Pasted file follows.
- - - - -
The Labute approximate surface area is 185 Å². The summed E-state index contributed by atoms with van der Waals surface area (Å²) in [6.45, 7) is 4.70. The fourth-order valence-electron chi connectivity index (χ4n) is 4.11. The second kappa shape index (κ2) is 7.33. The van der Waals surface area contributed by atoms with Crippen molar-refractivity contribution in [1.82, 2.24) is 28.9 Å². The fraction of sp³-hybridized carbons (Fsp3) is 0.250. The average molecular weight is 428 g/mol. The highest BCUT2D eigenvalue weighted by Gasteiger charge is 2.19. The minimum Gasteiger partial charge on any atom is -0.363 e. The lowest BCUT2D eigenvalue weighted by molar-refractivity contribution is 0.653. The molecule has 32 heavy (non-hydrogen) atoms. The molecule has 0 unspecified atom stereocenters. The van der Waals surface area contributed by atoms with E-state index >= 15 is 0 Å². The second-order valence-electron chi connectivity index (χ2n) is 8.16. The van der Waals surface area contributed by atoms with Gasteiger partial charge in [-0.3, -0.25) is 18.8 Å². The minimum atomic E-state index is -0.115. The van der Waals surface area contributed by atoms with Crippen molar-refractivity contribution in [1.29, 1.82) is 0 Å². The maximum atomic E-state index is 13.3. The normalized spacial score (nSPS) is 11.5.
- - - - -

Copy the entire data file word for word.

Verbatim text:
The Labute approximate surface area is 185 Å². The summed E-state index contributed by atoms with van der Waals surface area (Å²) in [6.45, 7) is 4.70. The fourth-order valence-electron chi connectivity index (χ4n) is 4.11. The second kappa shape index (κ2) is 7.33. The van der Waals surface area contributed by atoms with Crippen molar-refractivity contribution in [1.82, 2.24) is 28.9 Å². The fraction of sp³-hybridized carbons (Fsp3) is 0.250. The average molecular weight is 428 g/mol. The highest BCUT2D eigenvalue weighted by Gasteiger charge is 2.19. The minimum Gasteiger partial charge on any atom is -0.363 e. The lowest BCUT2D eigenvalue weighted by molar-refractivity contribution is 0.653. The molecule has 32 heavy (non-hydrogen) atoms. The molecule has 0 unspecified atom stereocenters. The van der Waals surface area contributed by atoms with E-state index >= 15 is 0 Å². The second-order valence-electron chi connectivity index (χ2n) is 8.16. The van der Waals surface area contributed by atoms with Gasteiger partial charge in [-0.3, -0.25) is 18.8 Å². The minimum atomic E-state index is -0.115. The van der Waals surface area contributed by atoms with Crippen molar-refractivity contribution in [1.29, 1.82) is 0 Å². The maximum atomic E-state index is 13.3. The normalized spacial score (nSPS) is 11.5.